The left-rear wheel from Kyle Kirkwood’s No. 27 Dallara-Honda was sheared off in a collision at speed as Kirkwood tried to avoid the skidding No. 6 Dallara-Chevrolet of Felix Rosenqvist on Lap 183 of the 107th Indianapolis 500.

No one seriously was hurt in the incident (including Kirkwood, whose car went upside down and slid for several hundred feet), though an Indianapolis woman’s Chevy Cruze was struck by the tire. The Indy Star reported a fan was seen and released from the care center after sustaining minor injuries from flying debris in the crash.

During a photo shoot Monday morning with Indy 500 winner Josef Newgarden at the IMS Yard of Bricks, Penske met with Dallara founder and owner Gian Paolo Dallara and Dallara USA CEO Stefano dePonti. The Italian company has been the exclusive supplier of the current DW12 chassis to the NTT IndyCar series for 11 years.

“The good news is we didn’t have real trouble with that tire going out (of the track),” Penske, who bought Indianapolis Motor Speedway in 2020, told a few reporters shortly afterward. “I saw it hit. When it went out, I saw we were OK. I talked to the Dallara guys today. We’re going to look at that, but I guess the shear (force) from when (Rosenqvist’s) car was sitting, (Kirkwood’s car) went over and just that shear force tore that tether. Because we have tethers on there, and I’ve never seen a wheel come off.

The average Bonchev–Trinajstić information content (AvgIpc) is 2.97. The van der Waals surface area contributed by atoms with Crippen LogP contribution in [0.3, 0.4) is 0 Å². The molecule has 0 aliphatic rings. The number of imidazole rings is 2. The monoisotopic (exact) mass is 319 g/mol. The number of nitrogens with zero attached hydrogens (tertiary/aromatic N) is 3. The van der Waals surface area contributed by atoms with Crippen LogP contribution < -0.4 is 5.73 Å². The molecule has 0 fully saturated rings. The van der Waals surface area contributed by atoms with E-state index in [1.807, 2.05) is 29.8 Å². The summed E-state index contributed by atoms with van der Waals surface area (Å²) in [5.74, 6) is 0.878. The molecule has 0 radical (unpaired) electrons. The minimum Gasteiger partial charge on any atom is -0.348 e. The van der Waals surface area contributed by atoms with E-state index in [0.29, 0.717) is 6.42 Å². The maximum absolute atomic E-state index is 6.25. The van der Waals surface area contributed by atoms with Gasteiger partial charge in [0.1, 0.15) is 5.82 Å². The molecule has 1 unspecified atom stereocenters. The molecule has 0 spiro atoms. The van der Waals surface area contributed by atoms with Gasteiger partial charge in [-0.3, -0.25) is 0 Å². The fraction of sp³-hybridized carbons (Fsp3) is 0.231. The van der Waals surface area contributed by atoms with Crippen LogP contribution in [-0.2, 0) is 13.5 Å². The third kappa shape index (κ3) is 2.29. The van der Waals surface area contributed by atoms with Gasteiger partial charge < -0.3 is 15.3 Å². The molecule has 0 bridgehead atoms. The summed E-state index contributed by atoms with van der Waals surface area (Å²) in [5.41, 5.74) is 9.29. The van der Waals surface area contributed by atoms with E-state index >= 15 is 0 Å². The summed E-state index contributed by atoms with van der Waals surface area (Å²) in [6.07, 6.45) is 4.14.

“That to me was probably the scariest thing. We’ve got to fix that. We’ve got to fix that so that doesn’t happen again.”

Asked by NBC Sports if IndyCar would be able to address it before Sunday’s Detroit Grand Prix or before the next oval race at Iowa Speedway, Penske said, “The technical guys should look at it. I think the speed here, a couple of hundred (mph) when you hit it vs. 80 or 90 or whatever it might be, but that was a pinch point on the race.”

In a statement released Monday to WTHR and other media outlets, IndyCar said that it was “in possession of the tire in Sunday’s incident and found that the tether did not fail. This is an isolated incident, and the series is reviewing to make sure it does not happen again. IndyCar takes the safety of the drivers and fans very seriously. We are pleased and thankful that no one was hurt.”

IndyCar provided no further explanation for how the wheel was separated from the car without the tether failing.

IndyCar began mandating wheel suspension tethers using high-performance Zylon material after a flying tire killed three fans at Charlotte Motor Speedway during a May 1, 1999 race. Three fans also were struck and killed by a tire at Michigan International Speedway during a July 26, 1998 race.

The IndyCar tethers can withstand a force of more than 22,000 pounds, and the rear wheel tethers were strengthened before the 2023 season.